Differential ratios 3.73, 4.10, 4.88…
What’s your differential numbers? 3.55, 3.73, 4.10, 4.88. Often times these numbers are overlooked when buying a truck. However, depending on how you’re going to be using your rig you may want to take a closer look. These number reflect your towing capacity and will affect your fuel economy.
What do these numbers mean? It’s the relationship between how many times the drive shaft rotates in correlation to one revolution of the axle/wheel. A 3.73 gear ratio means the drive shaft will rotate 3 . 73 times for every one revolution of the wheel. The step up or down in gear ratios may seem incremental but the difference is noticeable when driving and at the fuel pump.
In basic terms, a lower gear ratio coincides with a lower RPM while driving at speed. Lower RPM correlates to better fuel economy. Great for the truck you drive to get groceries. However, when you need a work truck you’re compromising your towing capacity. In this case a lower gear ratio lowers the amount of weight you can tow. At the other end, higher number such as 4.88 will significantly increase your RPM’s. Which will cost you more at the pump but will give you more towing capacity.
Here’s a rpm/speed/gear ratio calculator you can use to see some actual numbers Randy’s Ring & Pinion
There are other factors such as engine size. Type of engine, gas or diesel. Engine configuration V8 or I6. Transmission ratios and number of selectable gears. Automatic vs manual. However for this article I am going to focus on the 6,001 through 19,500 GVRW class range trucks that most of us drive. Plan on writing an article later on trucks and weight configurations.
I.g, my 2000 F450 with a GVW (Gross Vehicle Weight) of 15,000 lbs is a class four truck.
Visit Equipment page for a short video on replacing a cam shaft position sensor on the old 7.3
You then need to asses how you’re going to be using your truck. A daily driver that you may pull a boat with on the weekend should do fine with a 3.73. However if your planning on pulling a 5th wheeler a long distance you best opt for a 4.10. Terrain is another consideration. If you use your truck for local work on mostly flat terrain you may be fine with a lower gear ratio. Here in the hills of TN, and being in the landscape business, I always opt for the high gear ratios.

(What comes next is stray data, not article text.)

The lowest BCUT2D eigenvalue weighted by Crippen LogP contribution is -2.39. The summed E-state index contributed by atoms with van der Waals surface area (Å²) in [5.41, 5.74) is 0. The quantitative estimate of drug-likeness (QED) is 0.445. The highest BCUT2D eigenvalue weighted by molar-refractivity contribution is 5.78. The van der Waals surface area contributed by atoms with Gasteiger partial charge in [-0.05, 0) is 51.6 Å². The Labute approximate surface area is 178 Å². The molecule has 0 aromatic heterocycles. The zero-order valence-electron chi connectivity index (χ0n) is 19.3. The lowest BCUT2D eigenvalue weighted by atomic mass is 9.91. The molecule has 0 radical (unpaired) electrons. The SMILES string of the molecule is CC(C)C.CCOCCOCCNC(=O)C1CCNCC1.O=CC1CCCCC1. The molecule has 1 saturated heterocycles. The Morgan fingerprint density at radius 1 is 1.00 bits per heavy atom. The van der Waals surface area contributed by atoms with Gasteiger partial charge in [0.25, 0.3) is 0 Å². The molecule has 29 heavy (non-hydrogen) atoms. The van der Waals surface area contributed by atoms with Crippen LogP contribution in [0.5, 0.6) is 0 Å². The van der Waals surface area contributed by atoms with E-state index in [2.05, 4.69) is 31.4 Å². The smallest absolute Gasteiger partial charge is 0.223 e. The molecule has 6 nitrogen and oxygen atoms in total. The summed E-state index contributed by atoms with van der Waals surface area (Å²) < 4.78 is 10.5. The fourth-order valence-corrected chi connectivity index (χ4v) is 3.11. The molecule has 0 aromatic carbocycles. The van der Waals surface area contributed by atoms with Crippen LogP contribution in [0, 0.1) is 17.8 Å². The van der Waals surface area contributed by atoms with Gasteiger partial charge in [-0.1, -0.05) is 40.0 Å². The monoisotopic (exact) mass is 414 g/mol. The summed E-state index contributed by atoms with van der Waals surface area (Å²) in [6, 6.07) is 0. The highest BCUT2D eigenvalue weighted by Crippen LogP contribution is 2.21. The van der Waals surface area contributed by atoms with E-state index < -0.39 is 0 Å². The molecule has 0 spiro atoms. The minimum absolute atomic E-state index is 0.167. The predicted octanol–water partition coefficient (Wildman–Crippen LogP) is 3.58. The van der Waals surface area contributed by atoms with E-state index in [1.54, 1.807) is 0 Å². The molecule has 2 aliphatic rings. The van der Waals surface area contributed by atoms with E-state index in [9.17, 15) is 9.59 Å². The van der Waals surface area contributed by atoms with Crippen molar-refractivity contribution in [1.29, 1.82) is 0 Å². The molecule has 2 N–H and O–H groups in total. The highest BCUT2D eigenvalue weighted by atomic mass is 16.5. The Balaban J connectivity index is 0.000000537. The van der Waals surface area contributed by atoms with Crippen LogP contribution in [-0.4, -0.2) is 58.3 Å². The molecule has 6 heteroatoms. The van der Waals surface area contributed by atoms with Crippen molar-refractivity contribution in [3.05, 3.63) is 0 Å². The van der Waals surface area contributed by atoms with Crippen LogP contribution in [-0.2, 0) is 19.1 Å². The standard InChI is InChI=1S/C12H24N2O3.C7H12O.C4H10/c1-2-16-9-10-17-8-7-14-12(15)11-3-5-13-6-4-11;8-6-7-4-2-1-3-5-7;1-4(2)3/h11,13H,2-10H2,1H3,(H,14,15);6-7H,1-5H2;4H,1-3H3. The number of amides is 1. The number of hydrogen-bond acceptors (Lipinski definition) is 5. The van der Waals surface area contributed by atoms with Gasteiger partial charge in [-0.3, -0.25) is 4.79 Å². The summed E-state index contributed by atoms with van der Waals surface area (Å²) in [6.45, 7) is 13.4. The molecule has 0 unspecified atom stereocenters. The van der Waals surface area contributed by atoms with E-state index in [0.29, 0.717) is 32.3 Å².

When you buy a truck, new or used, you should verify the numbers yourself. Believe me, most people don’t know anything about trucks! There are two ways to check. The VIN tag or crawl under the truck and locate the actual differential tag. Below is the VIN tag on my little ranger. The axle code is R7. With a simple Google search you can find a chart of axle codes. I.g. R7 is a limited slip with a 4.10 gear ratio.
Can you change your gear ratios? Sure, but it’s usually not worth it. Prices will vary. Yet I would plan on paying in the neighborhood of a $1,000 + per differential. It’s also a job I’d advise not doing yourself. There’s more work involved then what you may think. The gearing must be properly calibrated and shimmed otherwise you may damage your investment. With newer trucks you may have to consider adjusting some of the engine and transmission programming. That’s why I wrote this article. It’s best to know up front what your getting vs. trying to swap out gears later. The other thing to consider is resell along with correct documentation. Unless it’s a truck your really attached to I’d recommend trading up or down to find what your looking for. For the most part a truck will do what you ask of it in the first place. Just because it doesn’t pull your 5ft wheeler up a hill as fast as you like doesn’t mean its not a good truck.
In closing, most trucks will accomplish what you need it to. However, if you’re asking more from your truck then most I would recommend looking into these numbers. Either check the ratio yourself or have a trusted mechanic look it up. The individual your buying it from may not have any knowledge of the gear ratio.